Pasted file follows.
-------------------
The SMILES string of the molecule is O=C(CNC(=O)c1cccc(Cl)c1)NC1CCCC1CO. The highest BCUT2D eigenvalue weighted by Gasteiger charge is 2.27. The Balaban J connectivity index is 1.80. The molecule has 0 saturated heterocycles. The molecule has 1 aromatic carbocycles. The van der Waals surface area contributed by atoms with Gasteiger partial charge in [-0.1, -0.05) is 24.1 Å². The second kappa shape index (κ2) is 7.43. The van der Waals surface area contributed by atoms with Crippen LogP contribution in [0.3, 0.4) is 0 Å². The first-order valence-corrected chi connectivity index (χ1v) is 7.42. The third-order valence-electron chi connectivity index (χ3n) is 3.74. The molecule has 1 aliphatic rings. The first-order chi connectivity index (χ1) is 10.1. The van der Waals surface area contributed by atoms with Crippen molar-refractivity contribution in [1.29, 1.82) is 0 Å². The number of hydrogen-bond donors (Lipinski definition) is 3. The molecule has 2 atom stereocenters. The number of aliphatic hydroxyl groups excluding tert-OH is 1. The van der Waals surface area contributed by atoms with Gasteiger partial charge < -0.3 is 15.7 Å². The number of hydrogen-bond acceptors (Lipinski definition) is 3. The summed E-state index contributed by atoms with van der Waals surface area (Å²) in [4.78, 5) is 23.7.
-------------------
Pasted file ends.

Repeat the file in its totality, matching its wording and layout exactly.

The SMILES string of the molecule is O=C(CNC(=O)c1cccc(Cl)c1)NC1CCCC1CO. The highest BCUT2D eigenvalue weighted by Gasteiger charge is 2.27. The Balaban J connectivity index is 1.80. The molecule has 0 saturated heterocycles. The molecule has 1 aromatic carbocycles. The van der Waals surface area contributed by atoms with Gasteiger partial charge in [-0.1, -0.05) is 24.1 Å². The second kappa shape index (κ2) is 7.43. The van der Waals surface area contributed by atoms with Crippen LogP contribution in [0.3, 0.4) is 0 Å². The first-order valence-corrected chi connectivity index (χ1v) is 7.42. The third-order valence-electron chi connectivity index (χ3n) is 3.74. The molecule has 1 aliphatic rings. The first-order chi connectivity index (χ1) is 10.1. The van der Waals surface area contributed by atoms with Crippen molar-refractivity contribution in [1.29, 1.82) is 0 Å². The number of hydrogen-bond donors (Lipinski definition) is 3. The molecule has 2 atom stereocenters. The number of aliphatic hydroxyl groups excluding tert-OH is 1. The van der Waals surface area contributed by atoms with Gasteiger partial charge < -0.3 is 15.7 Å². The number of hydrogen-bond acceptors (Lipinski definition) is 3. The summed E-state index contributed by atoms with van der Waals surface area (Å²) in [4.78, 5) is 23.7.